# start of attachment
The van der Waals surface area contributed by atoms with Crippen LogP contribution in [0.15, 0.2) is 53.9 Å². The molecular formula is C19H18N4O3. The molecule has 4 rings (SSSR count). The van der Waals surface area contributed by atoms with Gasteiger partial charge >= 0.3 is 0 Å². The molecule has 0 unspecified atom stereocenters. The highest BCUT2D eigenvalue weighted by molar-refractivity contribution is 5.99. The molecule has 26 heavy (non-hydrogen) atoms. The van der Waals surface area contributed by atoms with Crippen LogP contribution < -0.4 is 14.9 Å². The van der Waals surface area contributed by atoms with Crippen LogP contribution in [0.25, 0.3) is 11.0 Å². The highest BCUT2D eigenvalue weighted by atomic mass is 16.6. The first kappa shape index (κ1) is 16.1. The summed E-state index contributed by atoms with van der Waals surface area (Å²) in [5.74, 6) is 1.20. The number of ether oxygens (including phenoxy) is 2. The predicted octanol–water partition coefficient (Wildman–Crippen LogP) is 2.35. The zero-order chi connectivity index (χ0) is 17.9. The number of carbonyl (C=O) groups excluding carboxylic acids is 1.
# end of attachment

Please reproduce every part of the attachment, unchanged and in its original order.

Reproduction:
The van der Waals surface area contributed by atoms with Crippen LogP contribution in [0.15, 0.2) is 53.9 Å². The molecular formula is C19H18N4O3. The molecule has 4 rings (SSSR count). The van der Waals surface area contributed by atoms with Gasteiger partial charge >= 0.3 is 0 Å². The molecule has 0 unspecified atom stereocenters. The highest BCUT2D eigenvalue weighted by molar-refractivity contribution is 5.99. The molecule has 26 heavy (non-hydrogen) atoms. The van der Waals surface area contributed by atoms with Crippen LogP contribution < -0.4 is 14.9 Å². The van der Waals surface area contributed by atoms with Crippen LogP contribution in [0.25, 0.3) is 11.0 Å². The highest BCUT2D eigenvalue weighted by atomic mass is 16.6. The first kappa shape index (κ1) is 16.1. The summed E-state index contributed by atoms with van der Waals surface area (Å²) in [5.74, 6) is 1.20. The number of ether oxygens (including phenoxy) is 2. The predicted octanol–water partition coefficient (Wildman–Crippen LogP) is 2.35. The zero-order chi connectivity index (χ0) is 17.9. The number of carbonyl (C=O) groups excluding carboxylic acids is 1.